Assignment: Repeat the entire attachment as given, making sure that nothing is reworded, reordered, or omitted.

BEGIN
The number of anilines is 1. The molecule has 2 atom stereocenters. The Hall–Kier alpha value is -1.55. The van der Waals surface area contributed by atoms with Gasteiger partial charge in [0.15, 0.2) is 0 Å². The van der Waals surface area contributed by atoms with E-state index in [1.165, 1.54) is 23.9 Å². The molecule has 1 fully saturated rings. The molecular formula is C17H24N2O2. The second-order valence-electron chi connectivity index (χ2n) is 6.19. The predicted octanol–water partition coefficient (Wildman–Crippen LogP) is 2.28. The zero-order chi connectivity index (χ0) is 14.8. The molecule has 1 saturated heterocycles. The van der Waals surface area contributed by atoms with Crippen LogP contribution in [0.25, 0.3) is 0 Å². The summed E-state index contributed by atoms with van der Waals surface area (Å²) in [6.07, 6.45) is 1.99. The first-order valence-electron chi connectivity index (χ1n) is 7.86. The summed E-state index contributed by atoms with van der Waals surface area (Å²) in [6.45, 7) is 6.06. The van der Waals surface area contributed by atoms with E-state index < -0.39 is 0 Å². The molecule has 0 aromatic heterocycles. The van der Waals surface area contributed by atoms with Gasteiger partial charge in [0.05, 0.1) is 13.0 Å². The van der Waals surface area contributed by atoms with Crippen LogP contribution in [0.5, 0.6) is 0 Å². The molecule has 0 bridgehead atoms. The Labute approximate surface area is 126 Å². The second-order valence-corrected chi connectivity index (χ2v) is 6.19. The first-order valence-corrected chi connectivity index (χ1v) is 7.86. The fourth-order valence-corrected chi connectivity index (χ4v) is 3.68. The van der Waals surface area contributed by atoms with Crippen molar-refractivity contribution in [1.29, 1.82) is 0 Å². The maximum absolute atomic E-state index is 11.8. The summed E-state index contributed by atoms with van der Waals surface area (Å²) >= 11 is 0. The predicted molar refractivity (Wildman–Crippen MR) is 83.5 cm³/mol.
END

The number of anilines is 1. The molecule has 2 atom stereocenters. The Hall–Kier alpha value is -1.55. The van der Waals surface area contributed by atoms with Gasteiger partial charge in [0.15, 0.2) is 0 Å². The van der Waals surface area contributed by atoms with E-state index in [1.165, 1.54) is 23.9 Å². The molecule has 1 fully saturated rings. The molecular formula is C17H24N2O2. The second-order valence-electron chi connectivity index (χ2n) is 6.19. The predicted octanol–water partition coefficient (Wildman–Crippen LogP) is 2.28. The zero-order chi connectivity index (χ0) is 14.8. The molecule has 1 saturated heterocycles. The van der Waals surface area contributed by atoms with Crippen LogP contribution in [0.25, 0.3) is 0 Å². The summed E-state index contributed by atoms with van der Waals surface area (Å²) in [6.07, 6.45) is 1.99. The first-order valence-electron chi connectivity index (χ1n) is 7.86. The summed E-state index contributed by atoms with van der Waals surface area (Å²) in [6.45, 7) is 6.06. The van der Waals surface area contributed by atoms with E-state index < -0.39 is 0 Å². The molecule has 0 aromatic heterocycles. The van der Waals surface area contributed by atoms with Gasteiger partial charge in [0.05, 0.1) is 13.0 Å². The van der Waals surface area contributed by atoms with Crippen LogP contribution in [0.5, 0.6) is 0 Å². The molecule has 0 bridgehead atoms. The Labute approximate surface area is 126 Å². The second-order valence-corrected chi connectivity index (χ2v) is 6.19. The first-order valence-corrected chi connectivity index (χ1v) is 7.86. The fourth-order valence-corrected chi connectivity index (χ4v) is 3.68. The van der Waals surface area contributed by atoms with Crippen molar-refractivity contribution in [1.29, 1.82) is 0 Å². The maximum absolute atomic E-state index is 11.8. The summed E-state index contributed by atoms with van der Waals surface area (Å²) >= 11 is 0. The predicted molar refractivity (Wildman–Crippen MR) is 83.5 cm³/mol.